Secondly, and related to the above, the results suggest that the “stylized fact” of industrial countries being exporters of manufactures and developing countries being the exporters of commodities should be used with some caution. It is valid when considering the relative share of commodity exports in total exports of the two groups of countries, although commodities account for less than half of exports of developing countries. The “stylized fact” is not, however, valid if applied to the share of world commodity exports accounted for by the industrial countries. This is particularly so in aggregate econometric models of the world economy which rely on the assumption of developing countries as commodity exporters.

Finally, the higher price elasticities of supply suggest that any exogenous shocks which affect world prices, and to the extent that the changed prices are transmitted to the industrial country producers, are likely to lead to a greater response from industrial rather than from the developing countries. Differences in the speed and magnitude of the responses, reflecting differences in the efficiency of factor and product markets, are thereby likely to have an impact on the relative share of commodity exports by the two groups of countries.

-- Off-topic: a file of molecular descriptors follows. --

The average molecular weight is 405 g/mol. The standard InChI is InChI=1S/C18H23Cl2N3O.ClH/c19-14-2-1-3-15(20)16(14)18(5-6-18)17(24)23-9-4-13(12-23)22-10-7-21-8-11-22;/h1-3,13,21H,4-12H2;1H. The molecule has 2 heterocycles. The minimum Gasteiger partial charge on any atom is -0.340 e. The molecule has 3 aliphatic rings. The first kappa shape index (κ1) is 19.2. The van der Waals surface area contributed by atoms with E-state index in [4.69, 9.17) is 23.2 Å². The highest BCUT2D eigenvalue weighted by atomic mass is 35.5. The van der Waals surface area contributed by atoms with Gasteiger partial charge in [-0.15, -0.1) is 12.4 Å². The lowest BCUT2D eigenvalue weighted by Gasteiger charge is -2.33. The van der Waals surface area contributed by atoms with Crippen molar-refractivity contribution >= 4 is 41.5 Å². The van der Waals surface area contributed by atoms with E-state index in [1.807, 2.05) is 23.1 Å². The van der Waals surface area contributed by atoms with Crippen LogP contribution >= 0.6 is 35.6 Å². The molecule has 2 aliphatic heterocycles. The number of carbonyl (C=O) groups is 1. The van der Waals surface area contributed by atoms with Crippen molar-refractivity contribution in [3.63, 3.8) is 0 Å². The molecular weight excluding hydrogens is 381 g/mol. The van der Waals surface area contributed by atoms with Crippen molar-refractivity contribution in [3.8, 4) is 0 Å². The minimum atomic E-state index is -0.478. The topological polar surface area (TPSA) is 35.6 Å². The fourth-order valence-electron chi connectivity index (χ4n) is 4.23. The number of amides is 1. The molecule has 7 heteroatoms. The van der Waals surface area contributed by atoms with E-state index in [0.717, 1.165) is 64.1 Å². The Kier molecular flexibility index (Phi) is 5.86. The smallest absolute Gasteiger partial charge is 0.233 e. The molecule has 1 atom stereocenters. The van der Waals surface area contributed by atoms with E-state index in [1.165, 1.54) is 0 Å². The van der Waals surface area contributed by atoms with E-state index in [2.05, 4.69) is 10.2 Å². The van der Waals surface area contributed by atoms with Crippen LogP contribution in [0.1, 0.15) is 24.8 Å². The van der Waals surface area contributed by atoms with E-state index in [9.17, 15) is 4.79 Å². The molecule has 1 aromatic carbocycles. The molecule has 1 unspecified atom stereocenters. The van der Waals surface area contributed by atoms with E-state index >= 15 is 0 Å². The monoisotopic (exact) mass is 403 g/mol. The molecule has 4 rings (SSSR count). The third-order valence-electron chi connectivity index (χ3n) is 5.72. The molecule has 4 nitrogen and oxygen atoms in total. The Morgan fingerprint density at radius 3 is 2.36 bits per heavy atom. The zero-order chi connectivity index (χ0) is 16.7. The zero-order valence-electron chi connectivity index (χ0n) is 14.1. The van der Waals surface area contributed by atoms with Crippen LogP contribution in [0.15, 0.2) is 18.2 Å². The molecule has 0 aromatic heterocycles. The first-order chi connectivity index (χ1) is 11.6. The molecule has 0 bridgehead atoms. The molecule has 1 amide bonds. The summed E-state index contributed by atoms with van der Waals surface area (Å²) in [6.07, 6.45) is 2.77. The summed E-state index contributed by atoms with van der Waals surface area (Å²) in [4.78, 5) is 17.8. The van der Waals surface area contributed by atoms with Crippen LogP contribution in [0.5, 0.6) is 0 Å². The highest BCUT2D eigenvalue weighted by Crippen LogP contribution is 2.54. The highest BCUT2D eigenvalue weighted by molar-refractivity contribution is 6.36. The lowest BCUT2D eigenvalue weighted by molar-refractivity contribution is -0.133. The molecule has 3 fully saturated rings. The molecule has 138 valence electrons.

Appendix I Commodity Support Prices and Price Volatility

There have been two main issues concerning the impact of support prices. The first has been that by leading to an excessive increase in production they have led to a decline in the world commodity prices, which in turn has had an adverse effect on the foreign exchange earnings of developing countries exporting these commodities. The second issue has been that support prices have led to an excessive volatility in many of the world commodity markets. These two issues can be examined analytically in terms of a wedge which is driven between prices faced by the producers and consumers of the commodity. The following model can clarify the two propositions:

Suppose that the demand for the commodity depends on its current world price Pt:

XDt=a0a1Pt(8)

But the supply depends on the support price P¯ in the previous period, since it was this price which determined present supply;

Xst=b0+b1P¯t1(9)

Since the support price will be significant only if it is greater than the market price, It is reasonable to assume that

P¯t1=δPt1whereδ<1(10)

Suppose that each year’s supply is sold, i.e.,

XtD=Xst.

Then using (10) the equilibrium price Pe would be given by substituting